Misrepresentative box art refers to artwork on a game's packaging that in no way represents the look, theme, or general feel of the actual game. This misrepresentation can have the unintentional effect of making a good game look of poor quality, or it can have the opposite, intentional effect and make shoddy games look like quality products. In some cases, the box art has actually become more well-known than the actual game itself.
Quite possibly the most well-known example of misrepresentational box art is that for the North American release of the original Mega Man on the NES. Bearing absolutely no resemblance to the game's cute, Japanese aesthetic, the game's box art depicts Mega Man as a man in a blue and gold suit and helmet, wielding a pistol. The North American box art for Mega Man 2 was similar, in that it featured an adult human Mega Man in a blue suit with a helmet and visor wielding a laser pistol. Box art in later games eventually began to depict Mega Man as he was actually designed. As a part of marketing the downloadable title Mega Man 9, which was designed to intentionally resemble the old NES games, Capcom created a promotional "box art" image that drew heavily upon the absurd nature of the early box art designs as a nod to long-time fans of the series. They took the same route with the rapidly-produced sequel, Mega Man 10.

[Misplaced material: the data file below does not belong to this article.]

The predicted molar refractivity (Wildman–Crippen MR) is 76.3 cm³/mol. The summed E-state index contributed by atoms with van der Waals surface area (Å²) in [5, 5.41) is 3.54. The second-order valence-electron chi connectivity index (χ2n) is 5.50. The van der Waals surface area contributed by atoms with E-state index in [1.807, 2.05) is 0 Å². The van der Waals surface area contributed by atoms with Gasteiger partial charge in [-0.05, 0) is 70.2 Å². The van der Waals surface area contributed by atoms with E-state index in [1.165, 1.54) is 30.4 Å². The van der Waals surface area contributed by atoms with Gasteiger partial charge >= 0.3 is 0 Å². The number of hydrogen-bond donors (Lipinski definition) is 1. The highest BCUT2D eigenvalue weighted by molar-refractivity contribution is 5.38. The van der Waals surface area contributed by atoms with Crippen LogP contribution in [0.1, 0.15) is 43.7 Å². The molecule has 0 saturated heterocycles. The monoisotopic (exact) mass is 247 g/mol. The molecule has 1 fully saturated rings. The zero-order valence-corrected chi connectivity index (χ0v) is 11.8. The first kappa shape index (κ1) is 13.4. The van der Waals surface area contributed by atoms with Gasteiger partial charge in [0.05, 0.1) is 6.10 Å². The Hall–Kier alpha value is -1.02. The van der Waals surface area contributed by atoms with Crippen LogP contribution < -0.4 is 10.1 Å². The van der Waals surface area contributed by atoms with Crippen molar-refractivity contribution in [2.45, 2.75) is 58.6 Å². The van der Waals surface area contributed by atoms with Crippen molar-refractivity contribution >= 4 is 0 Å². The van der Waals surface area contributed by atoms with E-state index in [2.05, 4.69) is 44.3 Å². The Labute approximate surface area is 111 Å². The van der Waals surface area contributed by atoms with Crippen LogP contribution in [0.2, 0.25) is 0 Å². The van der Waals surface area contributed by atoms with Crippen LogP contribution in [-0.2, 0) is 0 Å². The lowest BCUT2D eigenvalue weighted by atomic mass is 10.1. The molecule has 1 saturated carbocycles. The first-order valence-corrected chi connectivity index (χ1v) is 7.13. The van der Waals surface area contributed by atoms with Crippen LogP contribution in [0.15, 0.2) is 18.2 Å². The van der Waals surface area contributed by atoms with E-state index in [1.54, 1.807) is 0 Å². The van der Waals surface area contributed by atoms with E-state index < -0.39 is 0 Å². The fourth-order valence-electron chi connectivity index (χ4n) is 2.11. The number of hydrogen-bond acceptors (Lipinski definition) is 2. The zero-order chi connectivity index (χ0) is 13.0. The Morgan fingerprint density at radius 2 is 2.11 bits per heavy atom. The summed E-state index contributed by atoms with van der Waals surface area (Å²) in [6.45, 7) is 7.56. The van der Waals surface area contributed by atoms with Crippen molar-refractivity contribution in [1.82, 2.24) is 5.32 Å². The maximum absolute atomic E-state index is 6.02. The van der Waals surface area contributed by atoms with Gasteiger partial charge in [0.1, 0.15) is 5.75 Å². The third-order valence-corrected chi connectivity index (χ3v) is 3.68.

Another classic example comes from the SNES game Phalanx, a space shooter. Most people probably wouldn't realize this at first glance at the box, however, as the cover art is dominated by the image of a bearded old man with a banjo. The only hint of the game's actual nature depicted on the front of the box is a spaceship in the upper-right corner.